A Spiritual Life-Lesson from the Back of the Line
“Who is a God like unto thee, that pardoneth iniquity, and passeth by the transgression of the remnant of his heritage? he retaineth not his anger for ever, because he delighteth in mercy. He will turn again, he will have compassion upon us; he will subdue our iniquities; and thou wilt cast all their sins into the depths of the sea.” Micah 7:18-19, NASB
Perhaps most of us, at one time or another, when leaving a store, have experienced being first in waiting at an unattended checkout lane and counter only to see another lane open up and the attendant then serve people who should have been served after after you. Well, it happened to me the other evening. Allow me to share with you a lesson I learned from it.
After meeting my wife to eat at our favorite place the other evening (Steak ‘n Shake for any who might be curious), I told her that I needed to shop for a few groceries and run a couple of errands after our meal. So I drove to the grocery store, procured a few items, and then decided as I drove by it, to stop in at one of the local “city garage-sale stores”—you know what I’m talking about, could be Goodwill, Salvation Army, DAV or a local mission store. These stores take in people’s discards and sell them. One person’s trash becomes another’s treasure. Frankly, I like going into those stores to look around, even to buy something now and then. I’ve found coffee cups and sturdy drinking glasses that our family both likes and uses. But usually when I go to a store like that, my first stop is at the book shelves labeled “religious and inspirational.” And so it was that evening. I looked and found a book titled The Presence Driven Church (Not the real title, but close. As you may or not be aware of, I just wrote an article on “God’s Present of His Presence” that appears on this website and others.).  So having written about the subject of His presence, my curiosity was piqued; I grabbed the book and proceeded to the front of the store to check out. But there was nobody at the check out counter. So I waited . . . and waited . . . the only one standing in front of four unattended checkout counters. “Isn’t there anyone working here tonight?” I thought. Impatience began to arise within. I just wanted to purchase the book and get on with my evening.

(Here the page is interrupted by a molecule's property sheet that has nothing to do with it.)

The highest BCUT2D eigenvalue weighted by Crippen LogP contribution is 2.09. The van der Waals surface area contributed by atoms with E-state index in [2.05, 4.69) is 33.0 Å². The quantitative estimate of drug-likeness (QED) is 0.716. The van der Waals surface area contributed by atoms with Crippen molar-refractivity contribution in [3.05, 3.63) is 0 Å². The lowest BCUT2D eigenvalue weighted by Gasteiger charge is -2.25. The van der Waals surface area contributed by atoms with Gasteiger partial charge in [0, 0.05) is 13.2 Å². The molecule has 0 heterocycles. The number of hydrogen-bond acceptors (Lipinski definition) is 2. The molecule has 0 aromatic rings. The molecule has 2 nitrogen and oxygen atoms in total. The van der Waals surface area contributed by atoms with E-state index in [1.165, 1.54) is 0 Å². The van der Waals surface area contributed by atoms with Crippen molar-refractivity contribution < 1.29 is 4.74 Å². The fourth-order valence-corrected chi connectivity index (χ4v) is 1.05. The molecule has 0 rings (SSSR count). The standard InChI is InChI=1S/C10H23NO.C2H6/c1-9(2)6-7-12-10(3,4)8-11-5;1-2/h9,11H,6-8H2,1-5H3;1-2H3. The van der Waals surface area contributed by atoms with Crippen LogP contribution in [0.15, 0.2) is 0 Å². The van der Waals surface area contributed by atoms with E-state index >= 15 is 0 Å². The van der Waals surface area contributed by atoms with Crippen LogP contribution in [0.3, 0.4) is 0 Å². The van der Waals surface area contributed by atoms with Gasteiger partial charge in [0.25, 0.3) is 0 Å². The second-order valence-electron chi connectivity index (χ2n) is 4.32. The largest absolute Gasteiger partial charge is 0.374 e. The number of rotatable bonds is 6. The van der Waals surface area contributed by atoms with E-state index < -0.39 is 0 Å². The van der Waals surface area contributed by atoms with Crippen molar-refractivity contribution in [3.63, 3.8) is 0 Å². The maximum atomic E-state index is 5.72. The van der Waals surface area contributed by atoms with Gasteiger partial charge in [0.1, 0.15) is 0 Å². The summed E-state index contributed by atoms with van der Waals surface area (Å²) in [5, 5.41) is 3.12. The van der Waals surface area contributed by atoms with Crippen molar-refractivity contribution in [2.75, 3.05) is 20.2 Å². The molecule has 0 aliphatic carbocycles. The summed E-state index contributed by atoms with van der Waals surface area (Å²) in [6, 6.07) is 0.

Then I noticed a lady move to the farthest checkout counter from where I was waiting to open it up. “Oh, she’ll call me over” I thought. After all, I had waited. I was first in line. She saw me standing. But guess what? She didn’t signal me to come over and get in line first. No, she motioned for two other women to take their place at her counter. “Very inconsiderate,” I thought. So I moved to get in line after the two ladies who were receiving “preferential treatment.” They had many items in their carts . . . mostly clothing. The first lady had article after article. Her checking out was tediously slow. I was getting irritated. “Is this book worth my waiting?” I asked myself. Maybe I should just put it down and walk out of the store. No. Don’t be impatient, I told myself. So I waited . . . my annoyance growing despite my pep talk to myself. “You know what?” I thought, I’m just going to wait and when I check out, I’m going to tell the checker how rude she had been to me and how she ought to put first customers first. That’s what I’m going to do. But while you’re waiting, I told myself, why don’t you start to read the book on God’s presence? Hypocritical, I know. Reading about God’s presence amidst growing impatience. Somehow, the two do not seem to “line-up” together. But I started to read the book anyway . . . make the time go faster. Finally, the first lady finished checking out. I thought, now the checker will invite me to the counter because I only have one thing to check out, and the next young customer had, you guessed it, a whole cart load of stuff! But the checker seemed indifferent to my waiting there . . . and inside my annoyance increased. She started checking the girl out. Then she noticed me standing there and somehow the error of ignoring me dawned upon her. She realized she’d made a mistake. She said to me—now are you ready for this—“I am sorry sir. I should have checked you out first.” She didn’t say it once. With a humble voice, she said it once and mumbled it a couple of more times. She was distraught and contrite.